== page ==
The Proposed EPPO Regulation will, however, not create a fully-fledged ‘federal’ criminal procedure. Indeed, the Commission’s proposal strongly relies on national criminal procedure and automatic mutual recognition, combined with some harmonising principles. One of these principles is European territoriality. This means that the EPPO can conduct investigations and prosecutions in all (participating) Member States (Article 25(1)), without having to use any of the existing ‘cumbersome and time-consuming intergovernmental instruments of legal assistance.’[15] In particular, the proposal sets out which investigative powers the EPPO will have, but does not regulate these powers in a detailed manner (Article 26). The Regulation will thus have to be supplemented with the national procedural rules of the Member State where the measure is to be carried out (Article 26(2)). The Regulation only harmonises national criminal procedure to the extent that it encompasses an EU-wide requirement of a prior judicial authorisation for the EPPO’s most intrusive investigative measures (Article 26(4)). While the authorisation must take the form of a written, reasoned decision and must be delivered within the time-frame set by the Regulation, the decision as such will be taken by the national competent judicial authority in accordance with national law (Article 26(6)). Furthermore, the evidence ‘presented’ by the EPPO (potentially including evidence collected in pre-existing administrative or criminal investigations) to the national trial court is deemed admissible, even if the evidence is not gathered in accordance with the procedural rules of that MEMBER STATE. In other words, national courts will have to accept evidence gathered in another Member State, as long as the fairness of the procedure or the rights of defence enshrined in Articles 47-48 Charter of Fundamental Rights of the European Union (‘EU Charter’) are not adversely affected (Article 30(1)). Finally, with regard to fundamental rights’ protection, the Proposed EPPO Regulation should offer an ‘unprecedented level of legal protection’ for individuals and companies.[16] Upon a closer look, however, the chapter on procedural safeguards (Articles 32-35) simply confirms the application of the safeguards offered by the EU Charter and some specific EU legal instruments. In addition, the proposal explicitly mentions the right to legal aid (Article 34) and the right to present evidence, appoint experts and hear witnesses (Article 35), but these rights are also covered by Article 6 ECHR. Moreover, after the indictment, the procedural rights of the accused will be determined by national law (Article 32(3)). In sum, the EPPO will simply have to meet the same minimum level as other EU institutions and the Member States in ‘all situations governed by European Union law.’[17]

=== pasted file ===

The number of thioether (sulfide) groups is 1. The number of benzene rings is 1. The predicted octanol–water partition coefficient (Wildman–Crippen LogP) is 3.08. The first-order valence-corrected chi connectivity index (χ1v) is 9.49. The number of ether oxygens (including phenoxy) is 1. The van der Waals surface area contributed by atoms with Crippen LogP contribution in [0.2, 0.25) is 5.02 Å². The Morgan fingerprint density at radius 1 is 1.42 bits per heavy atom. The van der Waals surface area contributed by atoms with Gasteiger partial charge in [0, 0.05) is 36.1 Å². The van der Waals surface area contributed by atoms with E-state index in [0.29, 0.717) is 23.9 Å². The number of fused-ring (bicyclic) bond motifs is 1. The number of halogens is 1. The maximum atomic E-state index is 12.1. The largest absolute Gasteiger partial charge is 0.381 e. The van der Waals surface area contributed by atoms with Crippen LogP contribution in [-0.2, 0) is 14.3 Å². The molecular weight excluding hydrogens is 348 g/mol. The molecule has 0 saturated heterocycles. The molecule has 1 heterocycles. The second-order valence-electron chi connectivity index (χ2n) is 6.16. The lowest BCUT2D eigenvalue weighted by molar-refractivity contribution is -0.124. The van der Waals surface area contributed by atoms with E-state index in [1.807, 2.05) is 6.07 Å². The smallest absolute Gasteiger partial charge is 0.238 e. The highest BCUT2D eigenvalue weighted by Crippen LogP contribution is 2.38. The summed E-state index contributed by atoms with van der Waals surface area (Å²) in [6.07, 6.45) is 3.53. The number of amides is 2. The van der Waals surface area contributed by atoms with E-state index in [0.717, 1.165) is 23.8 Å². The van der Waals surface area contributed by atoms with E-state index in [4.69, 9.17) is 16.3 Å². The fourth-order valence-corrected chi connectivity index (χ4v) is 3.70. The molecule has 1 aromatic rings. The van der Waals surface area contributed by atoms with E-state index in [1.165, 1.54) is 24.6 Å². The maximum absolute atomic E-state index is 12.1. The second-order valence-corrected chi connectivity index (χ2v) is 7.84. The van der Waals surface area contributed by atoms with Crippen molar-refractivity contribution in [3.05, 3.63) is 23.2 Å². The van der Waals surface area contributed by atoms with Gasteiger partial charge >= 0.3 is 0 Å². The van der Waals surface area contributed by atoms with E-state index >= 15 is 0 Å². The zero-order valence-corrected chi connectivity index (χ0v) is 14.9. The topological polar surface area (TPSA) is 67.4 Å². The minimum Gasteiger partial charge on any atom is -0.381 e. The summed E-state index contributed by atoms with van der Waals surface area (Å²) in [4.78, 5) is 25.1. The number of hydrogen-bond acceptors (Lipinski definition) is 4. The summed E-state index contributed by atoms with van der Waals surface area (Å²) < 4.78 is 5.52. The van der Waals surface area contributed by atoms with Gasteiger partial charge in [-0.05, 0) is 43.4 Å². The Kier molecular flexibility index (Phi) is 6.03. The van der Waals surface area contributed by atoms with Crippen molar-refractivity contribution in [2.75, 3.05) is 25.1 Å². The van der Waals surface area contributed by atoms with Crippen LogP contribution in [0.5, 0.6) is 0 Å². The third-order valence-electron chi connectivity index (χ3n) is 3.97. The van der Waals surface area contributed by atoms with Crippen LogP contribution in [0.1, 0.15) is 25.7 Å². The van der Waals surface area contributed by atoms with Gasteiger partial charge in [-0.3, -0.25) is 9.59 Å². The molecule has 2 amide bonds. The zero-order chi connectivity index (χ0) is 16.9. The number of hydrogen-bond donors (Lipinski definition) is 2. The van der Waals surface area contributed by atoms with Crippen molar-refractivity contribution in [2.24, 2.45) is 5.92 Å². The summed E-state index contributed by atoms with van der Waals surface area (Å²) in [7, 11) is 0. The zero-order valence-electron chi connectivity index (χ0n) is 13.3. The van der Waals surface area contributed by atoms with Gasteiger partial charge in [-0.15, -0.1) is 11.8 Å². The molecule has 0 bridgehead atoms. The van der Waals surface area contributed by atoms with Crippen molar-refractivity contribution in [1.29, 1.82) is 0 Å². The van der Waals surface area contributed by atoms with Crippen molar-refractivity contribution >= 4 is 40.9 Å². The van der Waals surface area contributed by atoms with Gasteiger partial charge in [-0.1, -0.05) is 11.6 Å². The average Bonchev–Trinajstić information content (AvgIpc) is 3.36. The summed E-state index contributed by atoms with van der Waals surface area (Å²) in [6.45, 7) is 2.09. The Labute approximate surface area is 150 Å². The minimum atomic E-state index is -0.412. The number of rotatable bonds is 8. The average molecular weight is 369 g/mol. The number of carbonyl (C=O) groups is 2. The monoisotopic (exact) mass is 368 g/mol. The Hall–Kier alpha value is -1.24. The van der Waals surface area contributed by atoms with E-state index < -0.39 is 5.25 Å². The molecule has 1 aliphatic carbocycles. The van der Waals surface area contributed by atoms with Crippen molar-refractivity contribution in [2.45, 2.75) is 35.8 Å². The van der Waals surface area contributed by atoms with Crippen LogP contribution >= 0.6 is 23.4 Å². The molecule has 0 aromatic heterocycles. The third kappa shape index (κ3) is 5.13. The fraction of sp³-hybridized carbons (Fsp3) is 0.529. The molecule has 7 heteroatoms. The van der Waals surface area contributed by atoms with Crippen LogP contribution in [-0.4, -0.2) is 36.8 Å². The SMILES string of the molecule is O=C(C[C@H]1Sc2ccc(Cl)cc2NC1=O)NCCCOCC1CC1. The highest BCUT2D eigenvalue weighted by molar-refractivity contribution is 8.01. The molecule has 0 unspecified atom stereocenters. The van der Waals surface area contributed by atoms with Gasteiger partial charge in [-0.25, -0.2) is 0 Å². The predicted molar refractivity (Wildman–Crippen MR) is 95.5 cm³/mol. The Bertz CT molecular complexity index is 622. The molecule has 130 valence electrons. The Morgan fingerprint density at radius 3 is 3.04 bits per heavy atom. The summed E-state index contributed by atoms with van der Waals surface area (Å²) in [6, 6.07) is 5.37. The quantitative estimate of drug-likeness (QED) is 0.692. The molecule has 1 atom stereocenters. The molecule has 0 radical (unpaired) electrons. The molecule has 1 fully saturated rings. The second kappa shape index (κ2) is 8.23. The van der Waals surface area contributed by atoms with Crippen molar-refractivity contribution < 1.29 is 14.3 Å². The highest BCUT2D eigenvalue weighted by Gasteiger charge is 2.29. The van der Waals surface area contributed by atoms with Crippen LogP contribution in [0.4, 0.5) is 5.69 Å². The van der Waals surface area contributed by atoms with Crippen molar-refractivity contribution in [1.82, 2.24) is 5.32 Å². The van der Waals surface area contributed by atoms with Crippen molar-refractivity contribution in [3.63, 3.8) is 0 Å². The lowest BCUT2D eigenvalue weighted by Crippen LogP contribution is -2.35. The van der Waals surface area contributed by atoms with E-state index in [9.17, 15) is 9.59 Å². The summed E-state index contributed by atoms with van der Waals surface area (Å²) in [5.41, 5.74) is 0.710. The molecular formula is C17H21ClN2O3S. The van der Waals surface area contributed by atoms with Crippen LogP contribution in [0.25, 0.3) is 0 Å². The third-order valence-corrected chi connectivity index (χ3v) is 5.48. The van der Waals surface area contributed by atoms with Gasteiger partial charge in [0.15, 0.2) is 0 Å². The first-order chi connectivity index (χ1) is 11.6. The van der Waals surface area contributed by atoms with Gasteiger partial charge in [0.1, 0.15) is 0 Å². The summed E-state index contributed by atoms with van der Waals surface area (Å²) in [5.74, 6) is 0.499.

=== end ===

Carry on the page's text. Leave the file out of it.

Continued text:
Fourth, the Commission does not intend to install a federal court system. During the investigation, the acts of the EPPO may be submitted to judicial review by the competent national court, in the same way as the investigative acts of national prosecutors (Article 36 (1)). Moreover, as noted above, the EPPO will bring its cases to judgment before national courts. The Court of Justice will have no jurisdiction in EPPO cases (contrary to what was suggested by the Draft Model Rules), except of course when a national court would ask the EU Court for a preliminary ruling.